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A personal blog of photography and commentary by Andrew McAllister.

Posts tagged tilt shift photography

Fall color, Blacksmith Fork Canyon in Northern Utah

I have a history with looking up in my photography that started a dozen or so years ago when my friend Jason Byers encouraged me to get closer and exaggerate the perspective of Cleveland skyscrapers. As a result my approach to large objects has always had two competing views. One that says step as far back as necessary to make absolutely sure the perspective is correct and the other that says get too close and look up. To get the perspective correct I use a tilt and shift lens when possible and correct perspective in photoshop for images taken with non PC lenses. For years I have been very comfortable with the way I see the world and what I want to photograph in it. Lately I have been experimenting with selective focus via tilting the lens as a way to creatively stretch they way I look at things. The images in this post a outside of my comfort zone photographically in two ways, one being that I don’t shoot fall color landscapes. They have not been of interest until I moved to Utah and I’m still not sure what I think beyond the color. The second thing that takes me out of my comfort zone is the play of focus. The lens tilt makes things look as if the are miniature and is best accomplished by looking down on the subject. However with the above shot I am clearly looking up. I enjoy the confusion that it causes. The western landscapes is huge and are always photographed to emphasize the size. However this stretch of mine is forcing these huge thing to appear way smaller than they are and thus subvert their western-ness.

Below is a more traditional angle of view using the tilt effect. Most photographers are aware that these effects can be accomplished in newer versions of Photoshop and many iOS apps however I personally would recommend using the lens itself. There is something about committing to the focus area you are interested in and locking that in the RAW file that gives the stretch impact. The lenses are available to rent from Borrow Lenses dot com and Lens Rentals dot com.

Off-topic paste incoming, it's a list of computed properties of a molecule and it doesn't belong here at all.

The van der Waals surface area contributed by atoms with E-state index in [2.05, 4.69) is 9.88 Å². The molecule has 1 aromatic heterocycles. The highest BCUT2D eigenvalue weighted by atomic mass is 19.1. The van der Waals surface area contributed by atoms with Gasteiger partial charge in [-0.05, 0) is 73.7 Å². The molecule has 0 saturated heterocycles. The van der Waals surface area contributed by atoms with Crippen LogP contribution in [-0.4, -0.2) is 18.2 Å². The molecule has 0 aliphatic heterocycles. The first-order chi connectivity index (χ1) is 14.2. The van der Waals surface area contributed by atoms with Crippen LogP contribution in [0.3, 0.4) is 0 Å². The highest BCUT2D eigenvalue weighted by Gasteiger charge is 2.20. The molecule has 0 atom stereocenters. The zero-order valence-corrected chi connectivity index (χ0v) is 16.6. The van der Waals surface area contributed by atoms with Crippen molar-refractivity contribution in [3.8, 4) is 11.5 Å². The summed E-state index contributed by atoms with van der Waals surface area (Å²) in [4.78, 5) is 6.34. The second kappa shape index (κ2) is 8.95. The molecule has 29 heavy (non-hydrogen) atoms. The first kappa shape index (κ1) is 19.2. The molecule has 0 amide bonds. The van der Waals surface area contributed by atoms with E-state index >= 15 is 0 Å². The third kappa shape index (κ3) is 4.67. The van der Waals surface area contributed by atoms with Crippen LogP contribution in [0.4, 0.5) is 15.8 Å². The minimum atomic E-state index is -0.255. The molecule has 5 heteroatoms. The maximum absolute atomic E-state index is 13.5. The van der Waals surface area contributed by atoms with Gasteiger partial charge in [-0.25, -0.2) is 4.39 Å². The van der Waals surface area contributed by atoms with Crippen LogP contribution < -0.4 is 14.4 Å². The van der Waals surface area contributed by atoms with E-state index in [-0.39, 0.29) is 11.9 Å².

Fall color, Logan Canyon in Northern Utah

On our last trip to Moab we decided to not just take 191 south from Cresent Junction but instead go north of I-70 and do some exploring in the Book Cliffs and Sego Canyon. That part of the adventure ended in the (almost) ghost  town of Thompson Utah and the next part would be the Colorado River Scenic Byway. A pullout near Fisher Towers would be the location of a quick road side dinner and some creative photography. Recently I have become interested in the technique of tilting the camera lens for artistic and technical effects. Most of the examples I have seen are of city or industrial scenes so I thought I would try it out on some southern Utah landscapes. Above: Fisher towers. Below: Mesa near Fisher Towers with tilt blur effect.

Below: Fisher towers with with tilt blur effect on the sky and the top of the red rock.

Below: Road into Moab (128) with tilt blur effect. It takes some practice using the lens in the field and getting the effect where you want it. The look is easily faked in Photoshop, for me though it is way more interesting to think about and apply the technique in camera.